Khudoni Dam and British Virgin IslandsAs water swirls – so goes the political intrigue of the Georgian business climate. Take for instance a massive hydro station project that has been on hold for years; it is now being renewed under what some may consider as mysterious and less than transparent circumstances. This article, however, is but the tip of an iceberg of the shadow economy and money laundering operations in Georgia.
The proposed 201 metre Khudoni Hydro Power Plant construction is planned for high mountains of west Georgia (2010 metres above sea level) on the River Enguri. This is the source of water where the Enguri dam already operates. However, something bigger is in the works, and it dates back to the period of the Soviet Union and its centralized planning efforts that make extensive use of the Enguri River’s vast water resources for power generation. The proposed Khudoni project was until recently on hold, almost forgotten by all those involved stakeholders, even those in government and environmentalists, and those who are really suppose to be in the know.
Mikheil Saakashvili, (and after Zurab Zhvania died under mysterious circumstances) and while in government, the former PM was a staunch environmentalist), and the Georgian government in 2005 revised the Soviet project and began seeking outside investors. In 2007, a group of Indian businessmen visited the Khudoni site in the Upper Svaneti region, and gave the Georgian energy ministry a clear commitment to complete the project. The group represented a company called “Transelectric”, which is owned by British and Indian investors, and registered in the Virgin Islands. Based on these promises, the Georgian government awarded the investors the rights to build Khudoni with a price tag of 800 million USD. There was no tender, no bidding competition or any such similar arrangement. One would have thought that they would have done one this for show, for the sake of transparency and accountability, especially in the reform minded government that came into power in the post 2003 Rose Revolution period. In short, the Georgian public, as well as parliamentarians, are in the dark as to who all are behind the biggest hydropower project currently in their country, and even within the Energy ministry little is known about it. There seems to have been a kind of lull after the rights to build the dam were awarded in 2007. The energy ministry had the impression that the group had abandoned its promises for some time. As of now, construction work may start in 2011 and take four to five years to complete. The dam will be 201 m tall, consisting of 170 m tall concrete arches, and lays about two thousand meters above sea level. The generators will be able to deliver 700 MW output, which is fairly large in an international context, and per year estimated to produce 1.5 billion kWh of energy.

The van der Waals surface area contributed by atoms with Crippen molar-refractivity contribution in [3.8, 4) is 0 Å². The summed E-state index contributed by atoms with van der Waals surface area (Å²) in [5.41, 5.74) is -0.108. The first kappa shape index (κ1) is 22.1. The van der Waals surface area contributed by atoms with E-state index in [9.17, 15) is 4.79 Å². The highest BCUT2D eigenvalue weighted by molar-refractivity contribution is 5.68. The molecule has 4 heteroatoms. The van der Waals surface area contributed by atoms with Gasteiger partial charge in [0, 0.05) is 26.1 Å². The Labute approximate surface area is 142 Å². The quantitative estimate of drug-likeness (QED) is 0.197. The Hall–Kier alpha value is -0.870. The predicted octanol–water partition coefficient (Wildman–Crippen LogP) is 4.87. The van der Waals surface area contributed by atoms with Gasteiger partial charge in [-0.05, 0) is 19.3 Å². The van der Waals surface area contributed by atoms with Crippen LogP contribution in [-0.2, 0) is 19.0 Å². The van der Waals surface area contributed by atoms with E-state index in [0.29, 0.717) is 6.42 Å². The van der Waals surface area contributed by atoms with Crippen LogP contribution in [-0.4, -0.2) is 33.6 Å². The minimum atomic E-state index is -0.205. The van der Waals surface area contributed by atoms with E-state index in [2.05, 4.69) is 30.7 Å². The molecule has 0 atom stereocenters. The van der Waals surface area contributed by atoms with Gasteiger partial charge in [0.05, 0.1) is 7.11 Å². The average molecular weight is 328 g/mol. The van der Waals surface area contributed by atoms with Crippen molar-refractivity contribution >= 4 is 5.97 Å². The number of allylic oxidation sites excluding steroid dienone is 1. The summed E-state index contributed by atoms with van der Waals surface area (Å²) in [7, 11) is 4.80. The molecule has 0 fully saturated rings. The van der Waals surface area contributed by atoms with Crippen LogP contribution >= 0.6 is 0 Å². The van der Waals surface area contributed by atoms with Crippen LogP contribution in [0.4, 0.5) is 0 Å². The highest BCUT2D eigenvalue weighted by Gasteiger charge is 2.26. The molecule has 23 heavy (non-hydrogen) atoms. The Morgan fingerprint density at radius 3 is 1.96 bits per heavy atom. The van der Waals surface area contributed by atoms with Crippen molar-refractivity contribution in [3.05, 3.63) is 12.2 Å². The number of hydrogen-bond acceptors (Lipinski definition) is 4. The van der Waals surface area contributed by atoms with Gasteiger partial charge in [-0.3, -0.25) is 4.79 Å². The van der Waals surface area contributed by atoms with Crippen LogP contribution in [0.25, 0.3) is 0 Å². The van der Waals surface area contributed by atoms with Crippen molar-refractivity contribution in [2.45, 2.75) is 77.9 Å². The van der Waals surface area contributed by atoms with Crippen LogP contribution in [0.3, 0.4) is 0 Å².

Environmental and social impact: six villages and about a thousand people will be displaced. The Khudoni HPP would intensify the devastation of forests and wildlife habitat, the loss of river species populations and the degradation of upstream catchments areas owing to the flooding of the reservoir area in one of the most amazing highland regions of Georgia. There are serious environmental concerns, both in terms of changed ecosystem (forests) and change in the flow of the river. Environmentalists think it will result in catastrophic consequences to the local habitat.
There is also question as where much of the profits for the export of electricity will go when the company is registered as an offshore company. Others think it is a good thing that Transelectric is able to build it in a careless fashion without competition and proper oversight, as getting it quickly up and running will further increase the country’s capacity for export of electricity and to make up for a lost in foreign direct investment and in light of less than a shiny business environment.
Analysis and Commentary
The main cause of the systemic growth of the shadow economy in Georgia is the peculiar institutions and features of local market and networks of patronage. The system of tribes and bribes has been allowed to operate as a mechanism for other ends, and Georgia is a transit country in ways than one. The newly private institutions acted, and continue to act, according to the rules of the shadow economy, and more a safe haven for money that is looking for home and this is done under the cover of various projects and complicated mechanisms. Many governmental institutions along banking operations work hand in hand with corruption, and this involves a wide and complex range of shadow relations. The shadow economy has been transformed into backbone of the socio-economic system of Georgia while the legal economy is only on the periphery, with what little exist of any economic activity in Georgia; the entire socio-economic system in Georgia is now turned “upside down.”
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